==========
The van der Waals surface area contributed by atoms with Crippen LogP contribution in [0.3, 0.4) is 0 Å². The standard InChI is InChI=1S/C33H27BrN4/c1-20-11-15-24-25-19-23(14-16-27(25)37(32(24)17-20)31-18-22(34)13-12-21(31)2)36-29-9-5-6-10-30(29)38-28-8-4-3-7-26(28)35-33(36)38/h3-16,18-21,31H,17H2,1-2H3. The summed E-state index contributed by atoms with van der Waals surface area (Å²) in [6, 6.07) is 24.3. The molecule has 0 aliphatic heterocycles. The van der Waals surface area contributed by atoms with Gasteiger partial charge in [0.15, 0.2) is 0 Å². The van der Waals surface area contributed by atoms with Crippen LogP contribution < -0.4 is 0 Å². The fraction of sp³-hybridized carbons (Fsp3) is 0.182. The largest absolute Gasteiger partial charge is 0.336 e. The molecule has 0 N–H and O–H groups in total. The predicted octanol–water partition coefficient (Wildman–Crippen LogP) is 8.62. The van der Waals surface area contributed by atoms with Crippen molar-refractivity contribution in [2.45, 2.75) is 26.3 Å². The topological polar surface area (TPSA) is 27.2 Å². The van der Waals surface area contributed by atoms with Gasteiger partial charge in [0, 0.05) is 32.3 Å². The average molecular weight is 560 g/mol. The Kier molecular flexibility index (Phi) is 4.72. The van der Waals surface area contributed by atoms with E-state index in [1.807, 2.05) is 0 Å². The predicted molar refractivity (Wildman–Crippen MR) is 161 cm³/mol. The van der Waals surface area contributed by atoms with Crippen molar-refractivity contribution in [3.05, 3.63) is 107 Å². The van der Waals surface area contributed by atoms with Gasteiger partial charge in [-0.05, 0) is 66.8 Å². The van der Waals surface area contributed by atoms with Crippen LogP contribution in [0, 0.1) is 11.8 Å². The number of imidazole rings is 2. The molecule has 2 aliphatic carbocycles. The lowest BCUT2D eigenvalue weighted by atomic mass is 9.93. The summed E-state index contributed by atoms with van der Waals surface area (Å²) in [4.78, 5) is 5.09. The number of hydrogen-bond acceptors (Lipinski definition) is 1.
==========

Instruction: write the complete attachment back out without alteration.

The van der Waals surface area contributed by atoms with Crippen LogP contribution in [0.3, 0.4) is 0 Å². The standard InChI is InChI=1S/C33H27BrN4/c1-20-11-15-24-25-19-23(14-16-27(25)37(32(24)17-20)31-18-22(34)13-12-21(31)2)36-29-9-5-6-10-30(29)38-28-8-4-3-7-26(28)35-33(36)38/h3-16,18-21,31H,17H2,1-2H3. The summed E-state index contributed by atoms with van der Waals surface area (Å²) in [6, 6.07) is 24.3. The molecule has 0 aliphatic heterocycles. The van der Waals surface area contributed by atoms with Gasteiger partial charge in [0.15, 0.2) is 0 Å². The van der Waals surface area contributed by atoms with Crippen LogP contribution < -0.4 is 0 Å². The fraction of sp³-hybridized carbons (Fsp3) is 0.182. The largest absolute Gasteiger partial charge is 0.336 e. The molecule has 0 N–H and O–H groups in total. The predicted octanol–water partition coefficient (Wildman–Crippen LogP) is 8.62. The van der Waals surface area contributed by atoms with Crippen molar-refractivity contribution in [2.45, 2.75) is 26.3 Å². The topological polar surface area (TPSA) is 27.2 Å². The van der Waals surface area contributed by atoms with Gasteiger partial charge in [0, 0.05) is 32.3 Å². The average molecular weight is 560 g/mol. The Kier molecular flexibility index (Phi) is 4.72. The van der Waals surface area contributed by atoms with E-state index in [1.807, 2.05) is 0 Å². The predicted molar refractivity (Wildman–Crippen MR) is 161 cm³/mol. The van der Waals surface area contributed by atoms with Crippen molar-refractivity contribution in [3.05, 3.63) is 107 Å². The van der Waals surface area contributed by atoms with Gasteiger partial charge in [-0.05, 0) is 66.8 Å². The van der Waals surface area contributed by atoms with Crippen LogP contribution in [0, 0.1) is 11.8 Å². The number of imidazole rings is 2. The molecule has 2 aliphatic carbocycles. The lowest BCUT2D eigenvalue weighted by atomic mass is 9.93. The summed E-state index contributed by atoms with van der Waals surface area (Å²) in [4.78, 5) is 5.09. The number of hydrogen-bond acceptors (Lipinski definition) is 1.